This present invention relates to a single mode glass fiber attachment within a protective housing.
2. Description of the Prior Art
Methods of the prior art are already known in German patents DE-A1 No. 34 31 775 and DE-A1 No. 34 05 838 where not the support body, however, but a ductile intermediate element is deformed, in order to achieve the final precise adjustment. Both of these prior art procedures, however, involve--moreover highly complicated forms of--attachment arrangements, which still show considerable sensitivity to temperature variations after final adjustment, through which recurring, more or less substantial, adjustment shifts occur from time to time, which can result in significant malfunctions during operation.
Especially, if the component is not simply a photodiode but rather is a semiconductor laser, the precision required for the adjustment of the distance of the point, the taper, of the end section from the active area or spot of the component is generally much lower than the precision of the adjustment perpendicular thereto, thus, than the precision of the adjustment perpendicular to the axial direction of the end section. For example, the point of the end section of a single mode glass fiber must often be positioned to an accuracy of ±0.1 μm perpendicular to the axial direction, when however, the attachment of the end section, e.g. the soldering or cementing, is usually much too greatly distorted again during hardening and the adjustment achieved prior to hardening, is thereby again disturbed.
This is disclosed in the pending US patent application U.S. Ser. No. 704,332, filed Feb. 22, 1985, now U.S. Pat. No. 4,707,067, and in U.S. Ser. No. 659,892, filed Oct. 11, 1984, now U.S. Pat. No. 4,707,066. Additional similar prior art is known, for example: GB-A No. 2,146,841; U.S. Pat. Nos. 4,456,334; 4,296,998; 4,217,559; 4,064,203; 3,826,998; JP-A No. 57-100 781 [Vol. No. 189 (E-133) (1067) Sept. 28, 1982] as well as CA-A 1,108,900.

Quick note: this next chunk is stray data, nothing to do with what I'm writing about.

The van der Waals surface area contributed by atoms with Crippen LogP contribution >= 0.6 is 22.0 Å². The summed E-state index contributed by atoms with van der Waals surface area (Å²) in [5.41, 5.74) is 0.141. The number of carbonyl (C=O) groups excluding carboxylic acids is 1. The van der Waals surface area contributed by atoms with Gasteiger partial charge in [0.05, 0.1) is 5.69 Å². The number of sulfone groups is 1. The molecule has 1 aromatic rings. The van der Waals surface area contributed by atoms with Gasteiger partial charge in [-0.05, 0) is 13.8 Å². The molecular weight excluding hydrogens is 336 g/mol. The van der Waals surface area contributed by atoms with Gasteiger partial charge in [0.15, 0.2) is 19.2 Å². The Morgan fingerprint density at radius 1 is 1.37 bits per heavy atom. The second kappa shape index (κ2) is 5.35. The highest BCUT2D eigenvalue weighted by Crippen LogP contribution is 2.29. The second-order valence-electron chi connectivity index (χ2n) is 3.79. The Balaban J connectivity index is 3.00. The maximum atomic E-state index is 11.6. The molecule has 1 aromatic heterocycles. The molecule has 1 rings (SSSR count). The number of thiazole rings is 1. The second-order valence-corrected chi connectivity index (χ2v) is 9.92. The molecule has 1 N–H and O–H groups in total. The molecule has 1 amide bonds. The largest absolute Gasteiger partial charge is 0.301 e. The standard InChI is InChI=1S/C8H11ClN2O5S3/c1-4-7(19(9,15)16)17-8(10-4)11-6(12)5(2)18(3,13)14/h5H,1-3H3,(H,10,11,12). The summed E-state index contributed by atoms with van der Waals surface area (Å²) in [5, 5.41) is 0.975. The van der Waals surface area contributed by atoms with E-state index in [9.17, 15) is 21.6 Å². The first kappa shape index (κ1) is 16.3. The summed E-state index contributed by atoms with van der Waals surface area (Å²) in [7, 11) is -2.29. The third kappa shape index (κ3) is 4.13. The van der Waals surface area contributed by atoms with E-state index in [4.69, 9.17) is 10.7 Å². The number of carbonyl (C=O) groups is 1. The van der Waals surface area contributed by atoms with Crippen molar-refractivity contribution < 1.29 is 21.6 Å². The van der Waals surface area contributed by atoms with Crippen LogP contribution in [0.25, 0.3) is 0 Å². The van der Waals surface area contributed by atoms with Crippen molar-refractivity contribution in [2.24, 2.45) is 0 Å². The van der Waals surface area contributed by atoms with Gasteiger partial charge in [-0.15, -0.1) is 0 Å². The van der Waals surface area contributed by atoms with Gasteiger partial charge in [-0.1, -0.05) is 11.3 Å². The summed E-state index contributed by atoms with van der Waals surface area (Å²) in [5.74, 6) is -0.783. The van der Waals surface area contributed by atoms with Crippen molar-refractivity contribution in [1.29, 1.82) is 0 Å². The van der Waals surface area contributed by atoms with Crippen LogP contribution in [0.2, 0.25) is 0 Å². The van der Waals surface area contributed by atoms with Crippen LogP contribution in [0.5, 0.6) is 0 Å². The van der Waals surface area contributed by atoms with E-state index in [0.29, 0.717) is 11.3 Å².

The highly precise adjustment of the point of the end section perpendicular to the axial direction of the attached glass fibers with high precision, for example to an accuracy of 0.1 μm substantially independent of temperature and the attainment of this adjustment at especially low cost is the primary object of the invention.
The invention, its further development and its advantages are further explained with reference to FIGS. 1 and 2, which illustrate a particular example of an embodiment in two mutually perpendicular sections.
The example shown in the figures relates to a detail within a special module for a glass fiber communications system. Within the protective housing of this module--not itself shown--a glass fiber end section is attached on a metal block 5 representing a support 5, the glass fiber being attached by means of the method according to the invention, in the optically active direction of an opto-electronic component 3, such as a GaAs-laser 3, for example. The metal block temperature may be stabilized by means of a PTC resistor--not shown. The end section 1, is precisely adjusted on the optically active area or spot 4 of this component 3. A groove may be formed in the uper surface of the block 5, see FIG. 1, which can facilitate the precise positioning of the component 3 during quantity production.
In a first step, the end section 1 within the protective housing, was so soldered to a solid base 2 on the support 5, that the axis of the end section 1, held in the active direction by the base 2, is provisionally directed more or less at the active area or spot 4, during soldering. During this step the base 2 was a solid base 2, itself consisting of ductile material ie. of solder upon the metal block 5. The base 2, therefore, had a very compact, stiff, stumpy construction whereby it was mechanically very rigidly coupled with the laser 3, on the common metal block 5, through its footing 10, with a 2 mm gap, for example, from the laser 3. Thereafter, in a second step, the end section 1 was precisely adjusted to the active area or spot 4 by cold deformation i.e. by squeezing of the solidified solder drop 2.